A Marketplace Intervention into Fort Lane
A film’s disposition is fundamentally derived from the stacking of cuts and scenes, within which characters interact and evolve. A timeline gives these stacked cuts chronological sense, tying facets of story-line and characters together to create intrinsic plot and narrative action. Fort Lane, in downtown Auckland, acts as its own scene wedged into a larger urban narrative. Performing as Auckland’s foreshore in the 1800s, the land around it developed into a major trade and merchant hub between Pākehā and Māori because it was the centre of a network of waterways, and surrounded by fertile volcanic soil for crops. Ricocheting off these ideals of trade, I propose a marketplace that re-invigorates traditional uses of the land as a source of sustenance and inspires newfound festive moments of exchange between characters from the plot of Tāmaki Makaurau.
The Ark seeks to reembrace and reinvigorate the historic festivities of trade and exchange which brought together Māori and Pākehā on Auckland’s foreshore in the eighteenth century. Our brief asked us to use cinematic techniques to position a social intervention into Fort Lane, so I drew parallels between the narratives of characters interacting within a film, and these early characters of Auckland meeting and building a proto-urban narrative.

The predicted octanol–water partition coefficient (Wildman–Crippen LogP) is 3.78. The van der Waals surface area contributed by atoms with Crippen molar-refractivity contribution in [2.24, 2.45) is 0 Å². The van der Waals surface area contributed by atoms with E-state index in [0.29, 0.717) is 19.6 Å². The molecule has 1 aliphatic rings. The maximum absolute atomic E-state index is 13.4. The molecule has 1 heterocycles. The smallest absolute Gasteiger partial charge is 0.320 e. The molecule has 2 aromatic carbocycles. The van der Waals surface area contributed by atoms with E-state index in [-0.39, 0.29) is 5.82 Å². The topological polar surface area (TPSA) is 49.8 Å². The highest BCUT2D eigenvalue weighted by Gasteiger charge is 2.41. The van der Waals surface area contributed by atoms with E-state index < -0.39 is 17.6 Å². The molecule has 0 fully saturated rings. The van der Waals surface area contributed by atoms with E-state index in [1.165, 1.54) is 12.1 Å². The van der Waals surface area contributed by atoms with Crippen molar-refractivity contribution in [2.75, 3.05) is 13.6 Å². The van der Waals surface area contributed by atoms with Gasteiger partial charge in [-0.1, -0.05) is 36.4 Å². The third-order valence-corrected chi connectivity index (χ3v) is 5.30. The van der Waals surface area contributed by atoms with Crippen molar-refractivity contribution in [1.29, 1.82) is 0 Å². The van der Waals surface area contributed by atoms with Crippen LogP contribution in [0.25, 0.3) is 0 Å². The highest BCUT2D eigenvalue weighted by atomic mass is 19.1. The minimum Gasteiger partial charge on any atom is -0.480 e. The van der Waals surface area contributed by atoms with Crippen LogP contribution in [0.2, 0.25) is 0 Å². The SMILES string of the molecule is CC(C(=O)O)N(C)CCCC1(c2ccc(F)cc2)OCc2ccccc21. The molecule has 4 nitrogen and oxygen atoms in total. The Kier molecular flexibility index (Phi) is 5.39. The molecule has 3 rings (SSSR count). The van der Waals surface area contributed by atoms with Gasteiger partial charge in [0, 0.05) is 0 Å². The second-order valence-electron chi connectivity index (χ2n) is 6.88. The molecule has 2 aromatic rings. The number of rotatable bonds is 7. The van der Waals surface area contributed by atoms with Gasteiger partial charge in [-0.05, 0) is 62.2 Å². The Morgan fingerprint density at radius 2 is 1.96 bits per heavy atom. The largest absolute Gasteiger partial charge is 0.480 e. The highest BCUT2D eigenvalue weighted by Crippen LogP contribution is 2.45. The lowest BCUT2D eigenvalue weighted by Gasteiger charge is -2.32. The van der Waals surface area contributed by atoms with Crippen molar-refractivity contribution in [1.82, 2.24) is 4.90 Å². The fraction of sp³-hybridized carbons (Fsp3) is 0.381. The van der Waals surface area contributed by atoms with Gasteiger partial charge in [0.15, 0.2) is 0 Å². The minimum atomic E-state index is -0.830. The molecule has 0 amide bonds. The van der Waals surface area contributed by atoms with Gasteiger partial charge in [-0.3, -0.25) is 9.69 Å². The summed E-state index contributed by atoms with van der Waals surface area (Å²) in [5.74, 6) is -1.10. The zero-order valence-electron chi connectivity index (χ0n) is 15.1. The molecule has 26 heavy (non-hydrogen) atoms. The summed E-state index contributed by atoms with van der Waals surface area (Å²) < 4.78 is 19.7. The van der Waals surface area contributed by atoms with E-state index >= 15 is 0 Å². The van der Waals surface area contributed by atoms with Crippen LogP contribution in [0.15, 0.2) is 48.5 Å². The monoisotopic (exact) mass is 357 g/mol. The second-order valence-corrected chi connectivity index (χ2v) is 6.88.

After taking initial inspiration from these festivities, I looked into the physical constructs which facilitated these activities to occur: ships, cranes, and docks. Large merchant vessels carried goods into and throughout the Hauraki Gulf, supplying the growing city with goods. The narrow, slender forms of these merchant sail ships reminded me of the spatial anatomy of Fort Lane. Initial observations through a camera lens helped me observe conflicts between pedestrians and vehicles in a contest for space and the way they obstructed public interaction. In my design, glass elevator shafts act as the masts of the vessel hosting the marketplace, suspending a ‘hull’ several meters above the sunken lane floor. This is where the social festivities of trade occur, anchored by cables resembling rigging which are fastened from the tops of the Ark’s masts. Anyone is invited to come and set up a market stall. Small bifold stalls could be collected from a storage space, and their small, minimal plywood construction encourages spontaneous, temporary uses.
The Covid-19 pandemic, which puts hundreds of countries into lockdown, has highlighted the vital importance of social interaction. Forced into solidarity, we began to understand the value of living in a diverse, communal world where we can connect and help one another in our journeys. I celebrate the luxury of connecting with one another with my proposal for a marketplace.